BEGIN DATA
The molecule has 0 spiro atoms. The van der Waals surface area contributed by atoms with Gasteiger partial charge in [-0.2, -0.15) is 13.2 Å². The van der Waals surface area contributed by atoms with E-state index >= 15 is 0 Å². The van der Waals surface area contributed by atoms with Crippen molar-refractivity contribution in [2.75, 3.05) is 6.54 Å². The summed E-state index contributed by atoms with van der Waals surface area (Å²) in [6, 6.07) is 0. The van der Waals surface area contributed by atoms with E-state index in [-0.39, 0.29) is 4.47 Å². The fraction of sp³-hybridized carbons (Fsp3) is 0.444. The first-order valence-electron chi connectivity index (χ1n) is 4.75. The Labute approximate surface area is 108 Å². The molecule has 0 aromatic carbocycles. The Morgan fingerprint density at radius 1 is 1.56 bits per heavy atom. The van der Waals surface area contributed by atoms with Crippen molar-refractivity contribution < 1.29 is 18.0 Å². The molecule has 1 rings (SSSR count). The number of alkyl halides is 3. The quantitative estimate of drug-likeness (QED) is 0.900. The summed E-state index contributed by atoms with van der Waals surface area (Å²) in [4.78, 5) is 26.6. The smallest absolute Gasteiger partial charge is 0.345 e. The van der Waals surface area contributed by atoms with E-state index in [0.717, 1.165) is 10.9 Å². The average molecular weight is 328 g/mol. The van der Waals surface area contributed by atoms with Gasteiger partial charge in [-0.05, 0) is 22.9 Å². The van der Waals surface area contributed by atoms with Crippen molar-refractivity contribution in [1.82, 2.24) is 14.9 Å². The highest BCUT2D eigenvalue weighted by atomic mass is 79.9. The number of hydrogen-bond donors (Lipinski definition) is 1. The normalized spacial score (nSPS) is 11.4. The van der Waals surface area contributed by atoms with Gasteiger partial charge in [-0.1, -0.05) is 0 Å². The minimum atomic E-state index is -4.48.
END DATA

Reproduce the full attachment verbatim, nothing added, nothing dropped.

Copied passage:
The molecule has 0 spiro atoms. The van der Waals surface area contributed by atoms with Gasteiger partial charge in [-0.2, -0.15) is 13.2 Å². The van der Waals surface area contributed by atoms with E-state index >= 15 is 0 Å². The van der Waals surface area contributed by atoms with Crippen molar-refractivity contribution in [2.75, 3.05) is 6.54 Å². The summed E-state index contributed by atoms with van der Waals surface area (Å²) in [6, 6.07) is 0. The van der Waals surface area contributed by atoms with E-state index in [-0.39, 0.29) is 4.47 Å². The fraction of sp³-hybridized carbons (Fsp3) is 0.444. The first-order valence-electron chi connectivity index (χ1n) is 4.75. The Labute approximate surface area is 108 Å². The molecule has 0 aromatic carbocycles. The Morgan fingerprint density at radius 1 is 1.56 bits per heavy atom. The van der Waals surface area contributed by atoms with Crippen molar-refractivity contribution < 1.29 is 18.0 Å². The molecule has 1 rings (SSSR count). The number of alkyl halides is 3. The quantitative estimate of drug-likeness (QED) is 0.900. The summed E-state index contributed by atoms with van der Waals surface area (Å²) in [4.78, 5) is 26.6. The smallest absolute Gasteiger partial charge is 0.345 e. The van der Waals surface area contributed by atoms with E-state index in [0.717, 1.165) is 10.9 Å². The average molecular weight is 328 g/mol. The van der Waals surface area contributed by atoms with Gasteiger partial charge in [-0.05, 0) is 22.9 Å². The van der Waals surface area contributed by atoms with Crippen molar-refractivity contribution in [1.82, 2.24) is 14.9 Å². The highest BCUT2D eigenvalue weighted by atomic mass is 79.9. The number of hydrogen-bond donors (Lipinski definition) is 1. The normalized spacial score (nSPS) is 11.4. The van der Waals surface area contributed by atoms with Gasteiger partial charge in [-0.1, -0.05) is 0 Å². The minimum atomic E-state index is -4.48.